Hawk (נֵוֹ, nets, from its swift flight; Sept. lipaa; Vulg. accipiter), an English name in an altered form of the old word fawk or falk, and in natural history representing several genera of raptorial birds; as does the Arabic naz, and no doubt, also, the Hebrew nets, a term expressive of strong and rapid flight, and therefore highly appropriate to the hawk: the similarity of the Latin name nisus is worthy of notice. The hawk is noticed as an unclean bird (Le 11:16: De 14:15), and as "stretching her wings toward the south" (Job 39:26) — an expression which has been variously understood as referring either to the migratory habits of the bird, one species alone being an exception to the general rule in this respect (Pliny, 10:9); or to its molting, and seeking the warmth of the sun's rays in consequence (Bochart, Hieroz. 3, 9); or, lastly, to the opinion prevalent in ancient times, that it was the only bird whose keen eye could bear the direct rays of the sun (Elian, H. A. 10, 14). The hawk, though not migratory in all countries, is so in the south of Europe and in parts of Asia. It was common in Syria and the surrounding countries. In Egypt one species was regarded as sacred, and frequently appears on the ancient monuments. Western Asia and Lower Egypt, and consequently the intermediate territory of Syria and Palestine, are the habitation or transitory residence of a considerable number of species of the order Raptores, which, even including the shortest-winged, have great powers of flight, are remarkably enterprising, live to a great age, are migratory, or followers upon birds of passage, or remain in a region so abundantly stocked with pigeon and turtle-dove as Palestine, and affording such variety of ground to hunt their particular prey, abounding as it does in mountain and forest, plain, desert, marsh, river, and sea-coast. SEE NIGHT-HAWK.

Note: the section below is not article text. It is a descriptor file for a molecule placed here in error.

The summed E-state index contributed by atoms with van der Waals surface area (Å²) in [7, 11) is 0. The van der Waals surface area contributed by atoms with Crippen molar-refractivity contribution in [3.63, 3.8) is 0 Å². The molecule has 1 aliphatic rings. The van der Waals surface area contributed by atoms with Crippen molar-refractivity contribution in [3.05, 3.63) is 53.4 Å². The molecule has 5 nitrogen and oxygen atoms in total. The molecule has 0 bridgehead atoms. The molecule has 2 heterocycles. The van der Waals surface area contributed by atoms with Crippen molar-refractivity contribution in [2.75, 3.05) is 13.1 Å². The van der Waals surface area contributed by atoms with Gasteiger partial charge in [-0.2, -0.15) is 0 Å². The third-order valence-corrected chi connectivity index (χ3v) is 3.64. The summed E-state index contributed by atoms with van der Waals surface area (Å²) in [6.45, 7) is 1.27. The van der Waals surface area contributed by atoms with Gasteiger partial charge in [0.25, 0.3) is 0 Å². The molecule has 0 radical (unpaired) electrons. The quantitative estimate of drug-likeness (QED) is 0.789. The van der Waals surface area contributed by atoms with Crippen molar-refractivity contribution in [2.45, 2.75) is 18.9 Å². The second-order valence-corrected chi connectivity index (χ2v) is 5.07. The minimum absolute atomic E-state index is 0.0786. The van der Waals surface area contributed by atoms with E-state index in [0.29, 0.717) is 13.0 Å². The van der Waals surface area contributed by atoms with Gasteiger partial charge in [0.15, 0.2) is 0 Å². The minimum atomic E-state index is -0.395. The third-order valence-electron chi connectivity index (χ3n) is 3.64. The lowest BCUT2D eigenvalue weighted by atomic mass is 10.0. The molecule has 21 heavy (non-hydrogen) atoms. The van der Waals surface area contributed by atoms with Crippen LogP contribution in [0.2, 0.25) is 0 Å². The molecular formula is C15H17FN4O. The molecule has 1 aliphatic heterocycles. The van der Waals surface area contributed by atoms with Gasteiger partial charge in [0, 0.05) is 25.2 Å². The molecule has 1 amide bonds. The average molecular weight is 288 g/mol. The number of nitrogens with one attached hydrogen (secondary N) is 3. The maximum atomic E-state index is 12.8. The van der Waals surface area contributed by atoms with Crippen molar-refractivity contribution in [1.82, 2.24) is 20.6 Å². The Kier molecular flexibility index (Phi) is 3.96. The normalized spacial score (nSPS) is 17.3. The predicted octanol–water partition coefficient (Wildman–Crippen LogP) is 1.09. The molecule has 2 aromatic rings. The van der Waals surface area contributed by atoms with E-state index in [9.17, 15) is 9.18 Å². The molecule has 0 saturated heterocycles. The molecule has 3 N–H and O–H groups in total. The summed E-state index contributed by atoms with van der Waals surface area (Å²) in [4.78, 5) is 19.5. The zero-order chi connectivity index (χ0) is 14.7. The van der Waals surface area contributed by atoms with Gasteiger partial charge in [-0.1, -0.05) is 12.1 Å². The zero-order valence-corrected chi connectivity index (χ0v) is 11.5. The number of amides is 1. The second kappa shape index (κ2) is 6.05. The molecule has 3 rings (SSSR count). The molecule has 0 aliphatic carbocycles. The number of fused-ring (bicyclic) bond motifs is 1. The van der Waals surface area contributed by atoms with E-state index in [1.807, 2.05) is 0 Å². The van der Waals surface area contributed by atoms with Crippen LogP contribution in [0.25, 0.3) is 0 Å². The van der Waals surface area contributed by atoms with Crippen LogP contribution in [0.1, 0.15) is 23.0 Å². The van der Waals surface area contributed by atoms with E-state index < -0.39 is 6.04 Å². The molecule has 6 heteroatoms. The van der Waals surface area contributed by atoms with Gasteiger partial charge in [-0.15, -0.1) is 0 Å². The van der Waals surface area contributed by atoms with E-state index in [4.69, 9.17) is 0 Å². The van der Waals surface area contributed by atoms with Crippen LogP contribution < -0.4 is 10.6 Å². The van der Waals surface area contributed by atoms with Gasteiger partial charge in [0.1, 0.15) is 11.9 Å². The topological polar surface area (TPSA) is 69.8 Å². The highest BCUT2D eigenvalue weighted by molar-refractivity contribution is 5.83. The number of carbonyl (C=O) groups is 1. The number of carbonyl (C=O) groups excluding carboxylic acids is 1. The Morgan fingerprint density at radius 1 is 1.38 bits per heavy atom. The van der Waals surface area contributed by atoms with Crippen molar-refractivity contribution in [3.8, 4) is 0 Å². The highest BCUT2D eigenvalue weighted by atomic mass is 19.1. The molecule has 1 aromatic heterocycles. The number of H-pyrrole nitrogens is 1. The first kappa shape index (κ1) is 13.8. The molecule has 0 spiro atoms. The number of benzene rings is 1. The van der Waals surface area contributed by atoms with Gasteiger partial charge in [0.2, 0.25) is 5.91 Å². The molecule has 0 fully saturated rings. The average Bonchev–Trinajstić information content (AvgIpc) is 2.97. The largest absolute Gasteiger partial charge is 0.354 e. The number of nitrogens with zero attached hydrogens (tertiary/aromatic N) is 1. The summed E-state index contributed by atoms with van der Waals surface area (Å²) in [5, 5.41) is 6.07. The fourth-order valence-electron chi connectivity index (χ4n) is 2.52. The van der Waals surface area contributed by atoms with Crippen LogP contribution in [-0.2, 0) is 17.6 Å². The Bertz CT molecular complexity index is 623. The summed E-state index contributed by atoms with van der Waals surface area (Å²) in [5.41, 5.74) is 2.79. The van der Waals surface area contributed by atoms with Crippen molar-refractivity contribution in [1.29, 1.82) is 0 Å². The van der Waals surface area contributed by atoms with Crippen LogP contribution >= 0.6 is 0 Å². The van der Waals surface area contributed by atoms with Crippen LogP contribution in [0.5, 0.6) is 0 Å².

Falcons, or the "noble" birds of prey used for hawking, have-for many ages been objects of great interest, and still continue to be imported from distant countries. The Falco communis, or peregrine falcon, is so generally diffused as to occur even in New Holland and South America. As a type of the genus, we may add that it has the two foremost quill-feathers of almost equal length, and that when the wings are closed they nearly reach the end of the tail. On each side of the crooked point of the bill there is an angle or prominent tooth, and from the nostrils backwards a black streak passes beneath the eye and forms a patch on each side of the throat, giving the bird and its congeners a whiskered and menacing aspect. Next we may place Falco Aroeris, the sacred hawk of Egypt, in reality the same as, or a mere variety of the peregrine. Innumerable representations of it occur in Egyptian monuments, in the character of Horhat, or bird of victory; also an emblem of Re, the Sun, and numerous other divinities (Sir J. G. Wilkinson's Manners and Customs of the Ancient Egyptians, 2nd series). The hobby, Falco subbuteo, is no doubt a second or third species of sacred hawk, having similar whiskers. Both this bird and the tractable merlin, Falco cesalon, are used in the falconry of the inferior Moslem landowners of Asiatic Turkey. Besides these, the kestril, Falco tinnunculus, occurs in Syria, and Falco tinnunculoides, or lesser kestril, in Egypt; and it is probable that both species visit these two territories according to the seasons. To these we may add the gerfalcon, Falco gyrfalco, which is one third larger than the peregrine: it is imported from Tartary, and sold at Constantinople, Aleppo, and Damascus. The great birds fly at antelopes, bustards, cranes, etc.; and of the genus Astur, with shorter wings than true falcons, the goshawk, Falce palumbarius, and the falcon gentil, Falco gentilis, are either imported, or taken in their nests, and used to fly at lower and aquatic game. It is among the above that the seven species of hunting hawks enumerated by Dr.. Russell must be sought; though, from the circumstance that the Arabic names of the birds alone were known to him, it is difficult to assign their scientific denominations. The smaller and less powerful hawks of the genus Nrisus are mostly in use on account of the sport they afford, being less fatiguing, as they are employed to fly at pigeons, partridges, quails, pterocles, katta, and other species of ganga. There are various other raptorial birds, not here enumerated, found in Syria, Arabia, and Egypt. SEE EAGLE; SEE GLEDE; SEE KITE; SEE OSPREY; SEE VULTURE.